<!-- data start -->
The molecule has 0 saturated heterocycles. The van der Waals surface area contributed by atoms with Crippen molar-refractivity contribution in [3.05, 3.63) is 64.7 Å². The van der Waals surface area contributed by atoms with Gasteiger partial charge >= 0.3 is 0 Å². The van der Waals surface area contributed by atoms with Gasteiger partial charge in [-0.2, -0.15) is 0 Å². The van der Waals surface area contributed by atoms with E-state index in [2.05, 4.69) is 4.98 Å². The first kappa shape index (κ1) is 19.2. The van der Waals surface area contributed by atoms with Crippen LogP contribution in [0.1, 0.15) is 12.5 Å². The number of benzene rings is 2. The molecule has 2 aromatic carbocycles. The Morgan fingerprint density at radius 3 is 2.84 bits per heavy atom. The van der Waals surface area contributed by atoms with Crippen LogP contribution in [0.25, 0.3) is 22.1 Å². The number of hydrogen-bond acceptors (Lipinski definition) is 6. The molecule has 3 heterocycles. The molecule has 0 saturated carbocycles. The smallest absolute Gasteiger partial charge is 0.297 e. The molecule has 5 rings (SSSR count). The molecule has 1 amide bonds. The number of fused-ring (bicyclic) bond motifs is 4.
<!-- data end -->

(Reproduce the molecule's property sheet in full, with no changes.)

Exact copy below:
The molecule has 0 saturated heterocycles. The van der Waals surface area contributed by atoms with Crippen molar-refractivity contribution in [3.05, 3.63) is 64.7 Å². The van der Waals surface area contributed by atoms with Gasteiger partial charge >= 0.3 is 0 Å². The van der Waals surface area contributed by atoms with Gasteiger partial charge in [-0.2, -0.15) is 0 Å². The van der Waals surface area contributed by atoms with E-state index in [2.05, 4.69) is 4.98 Å². The first kappa shape index (κ1) is 19.2. The van der Waals surface area contributed by atoms with Crippen LogP contribution in [0.1, 0.15) is 12.5 Å². The number of benzene rings is 2. The molecule has 2 aromatic carbocycles. The Morgan fingerprint density at radius 3 is 2.84 bits per heavy atom. The van der Waals surface area contributed by atoms with Crippen LogP contribution in [0.25, 0.3) is 22.1 Å². The number of hydrogen-bond acceptors (Lipinski definition) is 6. The molecule has 3 heterocycles. The molecule has 0 saturated carbocycles. The smallest absolute Gasteiger partial charge is 0.297 e. The molecule has 5 rings (SSSR count). The molecule has 1 amide bonds. The number of fused-ring (bicyclic) bond motifs is 4.